Wednesday, September 09, 2009


In the tradition of Raising Arizona comes Skiptracers, a low-budget, Southern fried comedy about a family of bail bondsmen – who also coach the local peewee football team in their hometown of Yellow Hammer, Alabama. Overseen by their surly, drunken patriarch, brothers JD (Porter Harris) and Tucker (Dustin Kerns) are fugitive recovery agents, but their minds are on other things. JD, the slightly more sensible of the two has dreams of flying fighter pilots while Tucker, the dashing one, is more interested in philandering around town.

Tired of scraping by on the company’s meager income, JD decides to take a gamble on a high-profile parolee named Rusty (Andy Stuckey, who also wrote and produced the film). Rusty, a livewire in the truest sense, quickly becomes more than they can handle and the brothers find themselves embroiled in a feud with the town’s rival bondsmen company.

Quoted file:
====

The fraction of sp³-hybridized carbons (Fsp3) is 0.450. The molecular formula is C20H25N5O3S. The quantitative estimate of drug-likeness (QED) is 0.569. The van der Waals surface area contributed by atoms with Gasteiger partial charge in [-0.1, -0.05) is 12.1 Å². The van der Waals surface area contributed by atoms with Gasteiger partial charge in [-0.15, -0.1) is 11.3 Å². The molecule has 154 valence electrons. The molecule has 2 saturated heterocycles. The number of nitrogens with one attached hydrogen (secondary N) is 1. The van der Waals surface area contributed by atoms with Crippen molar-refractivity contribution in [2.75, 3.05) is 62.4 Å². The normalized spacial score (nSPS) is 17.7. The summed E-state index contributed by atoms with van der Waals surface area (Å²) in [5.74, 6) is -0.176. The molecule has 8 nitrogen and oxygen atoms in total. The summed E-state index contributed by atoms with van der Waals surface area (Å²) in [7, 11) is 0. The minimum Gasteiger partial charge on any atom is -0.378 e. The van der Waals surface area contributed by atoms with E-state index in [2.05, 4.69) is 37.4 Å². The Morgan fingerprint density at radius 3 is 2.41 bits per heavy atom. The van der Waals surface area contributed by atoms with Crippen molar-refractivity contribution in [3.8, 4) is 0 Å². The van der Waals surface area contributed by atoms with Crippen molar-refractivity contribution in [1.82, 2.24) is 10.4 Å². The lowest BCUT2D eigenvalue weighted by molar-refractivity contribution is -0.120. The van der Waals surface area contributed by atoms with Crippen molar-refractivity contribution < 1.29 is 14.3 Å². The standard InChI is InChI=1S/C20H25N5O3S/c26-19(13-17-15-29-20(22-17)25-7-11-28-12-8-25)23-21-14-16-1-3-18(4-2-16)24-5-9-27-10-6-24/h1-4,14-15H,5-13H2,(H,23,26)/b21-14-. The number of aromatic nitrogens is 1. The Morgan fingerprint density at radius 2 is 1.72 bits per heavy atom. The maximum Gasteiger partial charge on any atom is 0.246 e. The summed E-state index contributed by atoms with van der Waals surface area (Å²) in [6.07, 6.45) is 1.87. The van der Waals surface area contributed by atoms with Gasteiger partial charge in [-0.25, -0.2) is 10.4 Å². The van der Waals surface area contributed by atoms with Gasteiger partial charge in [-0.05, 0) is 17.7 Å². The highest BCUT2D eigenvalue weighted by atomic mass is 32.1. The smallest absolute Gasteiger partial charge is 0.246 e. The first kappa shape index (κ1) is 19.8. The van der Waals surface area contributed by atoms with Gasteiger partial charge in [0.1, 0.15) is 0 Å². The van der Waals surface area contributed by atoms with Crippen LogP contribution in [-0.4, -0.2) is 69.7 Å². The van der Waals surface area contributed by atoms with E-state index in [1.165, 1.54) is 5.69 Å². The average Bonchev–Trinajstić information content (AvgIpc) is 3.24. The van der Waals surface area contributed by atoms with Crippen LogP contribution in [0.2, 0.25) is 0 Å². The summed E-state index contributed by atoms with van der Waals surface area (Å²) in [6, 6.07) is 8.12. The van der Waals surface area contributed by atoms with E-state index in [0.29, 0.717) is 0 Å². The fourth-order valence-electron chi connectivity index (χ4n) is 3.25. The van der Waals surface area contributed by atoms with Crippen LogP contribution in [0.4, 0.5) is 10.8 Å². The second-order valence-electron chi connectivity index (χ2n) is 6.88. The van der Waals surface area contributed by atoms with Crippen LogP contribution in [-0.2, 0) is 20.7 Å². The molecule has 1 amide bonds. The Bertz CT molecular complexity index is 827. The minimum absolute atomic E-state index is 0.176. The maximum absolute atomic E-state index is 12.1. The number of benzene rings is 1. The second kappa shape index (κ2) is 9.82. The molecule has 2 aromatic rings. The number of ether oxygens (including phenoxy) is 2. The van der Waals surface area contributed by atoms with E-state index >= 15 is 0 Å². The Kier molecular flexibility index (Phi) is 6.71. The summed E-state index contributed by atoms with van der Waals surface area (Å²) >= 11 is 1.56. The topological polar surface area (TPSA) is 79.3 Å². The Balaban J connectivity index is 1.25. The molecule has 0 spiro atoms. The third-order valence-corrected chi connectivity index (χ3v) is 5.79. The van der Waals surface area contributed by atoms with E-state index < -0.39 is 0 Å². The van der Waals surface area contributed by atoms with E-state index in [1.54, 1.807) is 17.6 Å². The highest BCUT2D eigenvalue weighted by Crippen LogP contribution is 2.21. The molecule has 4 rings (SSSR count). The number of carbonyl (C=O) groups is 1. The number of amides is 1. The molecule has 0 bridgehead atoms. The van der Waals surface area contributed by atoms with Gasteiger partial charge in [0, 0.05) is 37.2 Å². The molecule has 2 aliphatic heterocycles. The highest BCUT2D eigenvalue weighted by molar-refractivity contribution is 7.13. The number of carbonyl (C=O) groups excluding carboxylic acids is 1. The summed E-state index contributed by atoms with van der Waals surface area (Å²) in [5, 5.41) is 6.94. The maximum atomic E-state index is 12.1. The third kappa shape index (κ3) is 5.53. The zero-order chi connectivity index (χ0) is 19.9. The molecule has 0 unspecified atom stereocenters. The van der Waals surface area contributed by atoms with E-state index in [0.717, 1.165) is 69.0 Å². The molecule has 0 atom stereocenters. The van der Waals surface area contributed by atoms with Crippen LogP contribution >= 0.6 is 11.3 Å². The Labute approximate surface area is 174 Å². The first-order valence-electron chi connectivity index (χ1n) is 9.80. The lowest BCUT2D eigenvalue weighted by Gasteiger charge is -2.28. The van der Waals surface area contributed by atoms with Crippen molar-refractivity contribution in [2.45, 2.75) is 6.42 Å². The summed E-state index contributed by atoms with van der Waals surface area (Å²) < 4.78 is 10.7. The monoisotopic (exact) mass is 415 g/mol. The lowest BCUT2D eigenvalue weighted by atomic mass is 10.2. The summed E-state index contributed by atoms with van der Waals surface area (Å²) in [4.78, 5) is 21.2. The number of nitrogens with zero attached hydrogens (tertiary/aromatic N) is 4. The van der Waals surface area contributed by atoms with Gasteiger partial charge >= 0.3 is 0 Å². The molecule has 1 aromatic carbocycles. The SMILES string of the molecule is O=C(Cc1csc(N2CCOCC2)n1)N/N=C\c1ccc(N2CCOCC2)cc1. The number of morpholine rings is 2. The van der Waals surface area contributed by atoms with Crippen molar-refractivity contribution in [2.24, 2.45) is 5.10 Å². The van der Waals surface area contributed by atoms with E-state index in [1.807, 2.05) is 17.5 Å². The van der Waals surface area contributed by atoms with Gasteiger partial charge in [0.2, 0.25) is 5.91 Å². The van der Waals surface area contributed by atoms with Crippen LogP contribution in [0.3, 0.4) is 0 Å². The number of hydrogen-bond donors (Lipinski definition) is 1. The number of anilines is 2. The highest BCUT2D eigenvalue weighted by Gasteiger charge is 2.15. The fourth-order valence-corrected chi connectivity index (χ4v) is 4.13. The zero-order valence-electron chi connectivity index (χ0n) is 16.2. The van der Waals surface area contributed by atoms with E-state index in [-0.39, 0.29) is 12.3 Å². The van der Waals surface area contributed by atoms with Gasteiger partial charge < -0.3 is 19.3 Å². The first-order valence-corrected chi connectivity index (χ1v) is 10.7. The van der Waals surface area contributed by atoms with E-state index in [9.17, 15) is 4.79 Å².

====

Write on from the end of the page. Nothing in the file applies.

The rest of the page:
Characters from the South frequently serve the purpose of easy jokes in the movies (think anything by Sacha Baron Cohen) but Skiptracers joins the group of emerging filmmakers who better care for their brothers from the South. Like David Gordon Green and Phil Morrison, director Harris Mendheim is happy to present his characters as eccentrics but they’re never repulsive or despicable (unlike the Staten Island inhabitants depicted in Big Fan for example). Some of the minor characters, while memorable, are occasionally overdrawn but Porter Harris gives a well grounded performance and Andy Stuckey has an admirable energy that makes a challenging character hard to resist.

Even if it may have trouble connecting with audiences on the coast, Skiptracers will likely be well received in the South and mid-West, where audiences will enjoy the familiarity of its milieu and its tender touch.

Skiptracers opens at New York’s Village East Cinemas this Friday, September 11th. In a savvy move of cross-promotion, opening night attendees can get a free Colt 45 from the nearby bar, Finnerty’s.

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